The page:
‘Hang on,’ he said. ‘I’ll only be a minute. I just need to get a carrot.’ I know I heard him correctly but I figured something must have been lost in translation. Who goes into his local greengrocers and buys just one carrot? But he came out with just that – a single carrot. When I asked, somewhat incredulously, why he had just bought one carrot, his answer was simple: ‘I just needed one.’ Duh!
A few days later, in my local greengrocers, a well-heeled man in front of me was buying two eggs. I looked on in something just shy of amazement as this perfectly groomed epitome of corporate success carefully placed both eggs in his hand-tooled leather briefcase, knotted his cashmere scarf, and paid, in cash, for his purchase. Who buys just two eggs, I wanted to ask, but didn’t.
Last week, I was at a pig killing. In just under five hours, 158 kg of live pork had been butchered with not a gram of waste. The entrails went to feed to wild boar in the local forest. The meat cuts were sectioned into manageable parcels. The innards were boiled and then added to rice and spices to make kolbász, liver and blood sausage. Looking down at the vat of cooked mush, the various bits and pieces were pointed out to me to sample – the ear, the kidney, the liver, the nose. Every last piece of the pig was accounted for. Not a bit wasted.
Then yesterday, I looked at my vegetable box and saw a half-rotted pepper, a slightly blackened head of cabbage, and some mushrooms that were boasted more wrinkles than an octogenarian sun worshiper. They were sitting atop a none-too-yellow lemon, a shrivelled courgette, and a squishy tomato. I opened my ‘fridge and saw three items long past their use-by dates. I went to the pantry and a quick survey of my cans and jars revealed a five-year supply of Worcestershire sauce, red wine vinegar, and salt.
I don’t have Armageddon leanings. I’m not a hoarder. And while I like to have a back-up bottle of washing-up liquid and an extra shampoo to hand, and my equilibrium is quickly upset if I run out of loo roll, I really have to get a handle on this food waste.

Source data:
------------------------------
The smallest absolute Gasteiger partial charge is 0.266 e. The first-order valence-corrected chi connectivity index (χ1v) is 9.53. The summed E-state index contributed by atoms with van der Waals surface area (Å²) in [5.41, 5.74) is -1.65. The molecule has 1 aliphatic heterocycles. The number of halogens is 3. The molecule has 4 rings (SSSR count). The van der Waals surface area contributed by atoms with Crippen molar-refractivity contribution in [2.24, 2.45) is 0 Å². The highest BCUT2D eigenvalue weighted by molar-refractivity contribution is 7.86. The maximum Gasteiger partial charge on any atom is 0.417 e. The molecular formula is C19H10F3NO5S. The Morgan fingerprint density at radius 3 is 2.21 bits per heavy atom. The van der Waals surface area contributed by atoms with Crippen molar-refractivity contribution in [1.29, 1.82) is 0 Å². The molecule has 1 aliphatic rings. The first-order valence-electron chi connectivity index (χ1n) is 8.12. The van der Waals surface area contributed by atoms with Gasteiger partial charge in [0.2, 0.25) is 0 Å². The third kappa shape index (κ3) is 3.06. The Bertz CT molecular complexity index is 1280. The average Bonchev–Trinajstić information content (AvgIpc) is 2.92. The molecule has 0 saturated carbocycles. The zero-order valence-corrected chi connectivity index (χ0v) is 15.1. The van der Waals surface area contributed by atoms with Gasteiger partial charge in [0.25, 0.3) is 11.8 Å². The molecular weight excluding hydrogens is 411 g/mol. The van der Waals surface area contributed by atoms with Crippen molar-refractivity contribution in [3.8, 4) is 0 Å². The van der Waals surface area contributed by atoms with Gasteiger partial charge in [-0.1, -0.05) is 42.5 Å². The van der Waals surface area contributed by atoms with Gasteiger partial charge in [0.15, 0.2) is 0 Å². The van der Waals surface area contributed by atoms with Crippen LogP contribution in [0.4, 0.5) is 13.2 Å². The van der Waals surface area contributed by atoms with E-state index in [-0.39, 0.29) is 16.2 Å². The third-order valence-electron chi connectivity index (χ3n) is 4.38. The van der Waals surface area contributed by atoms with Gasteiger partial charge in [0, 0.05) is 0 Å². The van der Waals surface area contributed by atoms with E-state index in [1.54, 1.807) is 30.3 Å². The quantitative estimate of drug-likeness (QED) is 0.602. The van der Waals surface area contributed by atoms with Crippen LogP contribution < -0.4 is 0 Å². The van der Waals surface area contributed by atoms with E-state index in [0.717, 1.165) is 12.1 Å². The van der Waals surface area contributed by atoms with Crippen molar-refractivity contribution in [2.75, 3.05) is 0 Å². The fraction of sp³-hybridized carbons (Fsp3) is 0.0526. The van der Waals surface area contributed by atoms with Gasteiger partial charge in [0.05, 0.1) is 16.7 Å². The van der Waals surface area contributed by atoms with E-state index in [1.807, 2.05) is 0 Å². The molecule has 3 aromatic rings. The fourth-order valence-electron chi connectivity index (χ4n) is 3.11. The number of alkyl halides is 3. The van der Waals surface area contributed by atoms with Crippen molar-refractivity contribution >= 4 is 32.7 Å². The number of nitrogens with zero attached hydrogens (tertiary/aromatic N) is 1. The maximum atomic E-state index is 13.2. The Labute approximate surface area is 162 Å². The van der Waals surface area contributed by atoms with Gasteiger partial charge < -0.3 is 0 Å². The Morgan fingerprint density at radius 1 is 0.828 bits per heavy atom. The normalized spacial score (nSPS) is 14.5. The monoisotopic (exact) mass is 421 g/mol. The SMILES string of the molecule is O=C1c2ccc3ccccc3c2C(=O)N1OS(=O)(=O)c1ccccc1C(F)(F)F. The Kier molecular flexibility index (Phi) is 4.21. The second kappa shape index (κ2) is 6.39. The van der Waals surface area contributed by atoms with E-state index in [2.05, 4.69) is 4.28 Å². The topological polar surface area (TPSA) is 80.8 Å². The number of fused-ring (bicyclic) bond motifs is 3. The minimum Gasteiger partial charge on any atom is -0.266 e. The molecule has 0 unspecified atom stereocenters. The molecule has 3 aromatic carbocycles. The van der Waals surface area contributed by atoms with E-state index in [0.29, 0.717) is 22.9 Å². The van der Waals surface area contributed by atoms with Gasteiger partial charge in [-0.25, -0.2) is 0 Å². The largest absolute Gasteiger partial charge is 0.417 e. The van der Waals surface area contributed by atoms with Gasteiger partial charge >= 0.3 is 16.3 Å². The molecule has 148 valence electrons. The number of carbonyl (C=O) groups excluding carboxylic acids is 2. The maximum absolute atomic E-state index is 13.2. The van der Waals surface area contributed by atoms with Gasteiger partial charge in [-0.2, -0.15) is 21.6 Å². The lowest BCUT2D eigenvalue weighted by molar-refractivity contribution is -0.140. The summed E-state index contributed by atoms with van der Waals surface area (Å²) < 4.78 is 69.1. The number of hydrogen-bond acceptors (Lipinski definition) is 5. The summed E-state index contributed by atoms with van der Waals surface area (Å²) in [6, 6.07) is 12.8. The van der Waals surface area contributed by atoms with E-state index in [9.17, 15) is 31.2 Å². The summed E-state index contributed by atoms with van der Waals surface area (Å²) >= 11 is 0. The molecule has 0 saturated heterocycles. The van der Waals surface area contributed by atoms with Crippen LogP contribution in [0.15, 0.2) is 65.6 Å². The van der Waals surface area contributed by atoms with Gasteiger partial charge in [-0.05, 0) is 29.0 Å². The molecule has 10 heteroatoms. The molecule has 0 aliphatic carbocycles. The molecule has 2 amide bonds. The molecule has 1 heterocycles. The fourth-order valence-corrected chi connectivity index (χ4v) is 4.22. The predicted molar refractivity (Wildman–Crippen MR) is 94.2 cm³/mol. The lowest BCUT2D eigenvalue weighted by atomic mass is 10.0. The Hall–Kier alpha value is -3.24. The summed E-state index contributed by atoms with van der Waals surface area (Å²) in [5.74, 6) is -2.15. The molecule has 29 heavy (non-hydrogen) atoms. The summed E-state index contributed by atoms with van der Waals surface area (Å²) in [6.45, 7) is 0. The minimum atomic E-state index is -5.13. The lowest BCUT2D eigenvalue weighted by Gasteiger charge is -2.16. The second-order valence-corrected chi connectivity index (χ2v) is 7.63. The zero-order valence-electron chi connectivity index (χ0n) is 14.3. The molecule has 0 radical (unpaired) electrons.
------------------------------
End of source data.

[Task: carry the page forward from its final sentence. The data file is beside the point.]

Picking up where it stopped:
Globally, about one third of food produced for human consumption is discarded annually. One third. That’s a lot. Too much. ‘Every year, consumers in rich countries waste almost as much food (222 million tonnes) as the entire net food production of sub-Saharan Africa (230 million tonnes).’ Organisations like the Hungarian Food Bank rescue food from retailers and restaurants – food that is about to pass its sell-by date – and distribute it to over 300 000 needy souls in the country. And at an organisational level, that works.
But I’m not an organisation.
I can’t for the life of me figure out why I feel the need to stock up every time I go to the supermarket. I plan meals days in advance knowing full well that those plans are subject to the whims of others and the vagaries of time. I have a trolley-load of shops within carrying distance of my kitchen so it’s not like any special effort on my part is required. I could go every day. No problem. But for some reason, I see this as a waste of time, preferring to make the pilgrimage once a week. And the result? Pure, unadulterated waste.
But balancing a perceived waste of time against an actual waste of produce, there’s really no argument, is there? Duh!
First published in the Budapest Times 9 January 2015